What Does the Current Trading Say About the Strength of Gold Prices?

Given all the current world events, gold prices are what they were in 2011. So, what's happening to the yellow metal?

Between 2020 and now, quite a lot happened, quite a lot of money was printed and we saw a war breaking out in Europe. Yet, gold failed to rally to new highs.

In fact, it’s trading very close to its 2011 high, which tells you something about the strength of this market. It’s almost absent.

Truth be told, what we see in gold is quite in tune with what we saw after the 2011 top, and in particular, shortly after the 2012 top. We can also spot similarities between now and 2008. The long-term gold price chart below provides details.

Looking at the gold market from a broader point of view reveals that what we saw recently is something between what we saw in 2013 and what we saw in 2008.

For many months, I've been writing that the situation is analogous to both of the preceding periods, and that the recent sharp corrective upswing fits this narrative rather than breaking it.

Last week’s weekly volume reading was the second biggest reading that we have seen this year. The record was formed in early March – at the yearly top. Does this sound bullish? No, it’s a bearish indication, as history tends to rhyme.

Returning to the 2008 comparison, please keep in mind that the sharp rally seen back then was much larger than what we saw this time. The moves higher in the RSI are similar, and I marked them with blue.

Now, as far as the link to 2013 is concerned, it remains perfectly intact, with the additional note that this time, the final correction that took gold the price back to its 60-week moving average (blue line) was bigger. That’s not that surprising given that the preceding decline was more volatile.

To clarify, it is visible, but what’s visible is still in tune with the final attempt for gold to rally in April 2013, right before the biggest part of the slide.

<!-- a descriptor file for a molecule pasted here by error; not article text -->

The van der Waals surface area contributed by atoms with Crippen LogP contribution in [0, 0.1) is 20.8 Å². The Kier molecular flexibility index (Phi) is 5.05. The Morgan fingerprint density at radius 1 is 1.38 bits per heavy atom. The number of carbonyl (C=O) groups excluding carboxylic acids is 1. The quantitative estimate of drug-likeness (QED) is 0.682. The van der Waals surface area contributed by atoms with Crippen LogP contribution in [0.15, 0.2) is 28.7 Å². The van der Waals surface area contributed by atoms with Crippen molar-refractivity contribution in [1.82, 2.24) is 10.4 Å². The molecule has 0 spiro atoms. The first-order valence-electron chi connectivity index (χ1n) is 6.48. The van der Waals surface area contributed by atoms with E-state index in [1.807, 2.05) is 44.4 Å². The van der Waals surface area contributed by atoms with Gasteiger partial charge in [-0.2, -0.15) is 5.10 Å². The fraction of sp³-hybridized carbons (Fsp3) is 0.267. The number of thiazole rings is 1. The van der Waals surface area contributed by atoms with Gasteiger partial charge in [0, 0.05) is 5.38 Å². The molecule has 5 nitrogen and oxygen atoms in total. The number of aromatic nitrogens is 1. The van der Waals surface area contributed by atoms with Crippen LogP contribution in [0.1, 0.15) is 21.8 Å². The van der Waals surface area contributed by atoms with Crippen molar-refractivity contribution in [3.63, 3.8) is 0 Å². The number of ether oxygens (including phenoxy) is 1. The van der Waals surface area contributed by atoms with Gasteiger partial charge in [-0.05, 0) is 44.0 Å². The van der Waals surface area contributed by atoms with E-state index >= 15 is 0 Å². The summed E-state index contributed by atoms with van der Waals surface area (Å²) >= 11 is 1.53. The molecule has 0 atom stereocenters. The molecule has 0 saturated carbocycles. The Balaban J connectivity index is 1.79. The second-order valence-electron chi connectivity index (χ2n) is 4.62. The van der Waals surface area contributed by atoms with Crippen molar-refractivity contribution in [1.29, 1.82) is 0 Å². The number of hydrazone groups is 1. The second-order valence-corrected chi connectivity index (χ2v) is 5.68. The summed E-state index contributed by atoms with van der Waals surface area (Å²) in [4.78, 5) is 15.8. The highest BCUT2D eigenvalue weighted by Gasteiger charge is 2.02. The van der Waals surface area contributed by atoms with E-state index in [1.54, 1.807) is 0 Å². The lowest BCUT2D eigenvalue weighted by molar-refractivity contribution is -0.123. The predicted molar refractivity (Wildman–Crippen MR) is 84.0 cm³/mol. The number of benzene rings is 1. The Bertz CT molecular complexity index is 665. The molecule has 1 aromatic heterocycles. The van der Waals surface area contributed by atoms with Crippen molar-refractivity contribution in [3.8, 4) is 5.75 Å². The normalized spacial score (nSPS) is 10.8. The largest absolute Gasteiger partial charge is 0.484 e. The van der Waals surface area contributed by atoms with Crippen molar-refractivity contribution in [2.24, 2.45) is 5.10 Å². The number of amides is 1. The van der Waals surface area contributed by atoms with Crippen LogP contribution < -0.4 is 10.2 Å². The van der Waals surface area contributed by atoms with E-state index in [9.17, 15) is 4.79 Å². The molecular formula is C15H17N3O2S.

This week’s performance so far (I’m writing this very early on Friday, Nov. 18) features gold’s reversal. So, unless gold rallies today, we’ll have a weekly shooting star candlestick, which is a very bearish sign, especially when it’s after a rally.

Having said that, let’s zoom in to see gold’s short-term price moves.

Gold, just like many other markets, recently corrected ~38.2% of its previous move.

Technically, moves that are smaller than the above percentage are usually not viewed as new rallies that would change the trend. They are too small compared to what happened previously to be considered a game-changer, or perhaps, a trend-changer.

In fact, even moves smaller than 61.8% of the previous move are sometimes considered relatively unimportant. The ones that take the market back about 38.2% characterize strong trends – the counter-force (gold bulls in this case) is only able to trigger a rally of this size – less than half of the previous downswing.

Of course, the 38.2% Fibonacci retracement level serves as resistance on its own, and we just saw that in practice.

Not only that, the RSI moved a bit above 70 and then declined below it. This action marked major tops quite many times, including most major 2021 and 2022 tops. It seems that history is about to rhyme, and the gold price is about to slide.

The sell signal from the very overbought Stochastic indicator serves as yet another bearish confirmation.

Let’s keep in mind that the two key fundamental drivers of gold price are: the real interest rates, and the USD Index.

The real interest rates are clearly headed higher ( nominal rates are going up, and eventually inflation is likely to come down), which is bearish for gold.

Right now, gold continues to repeat its 2013 performance, which has extremely bearish implications for the coming weeks.

Przemyslaw K. Radomski, CFA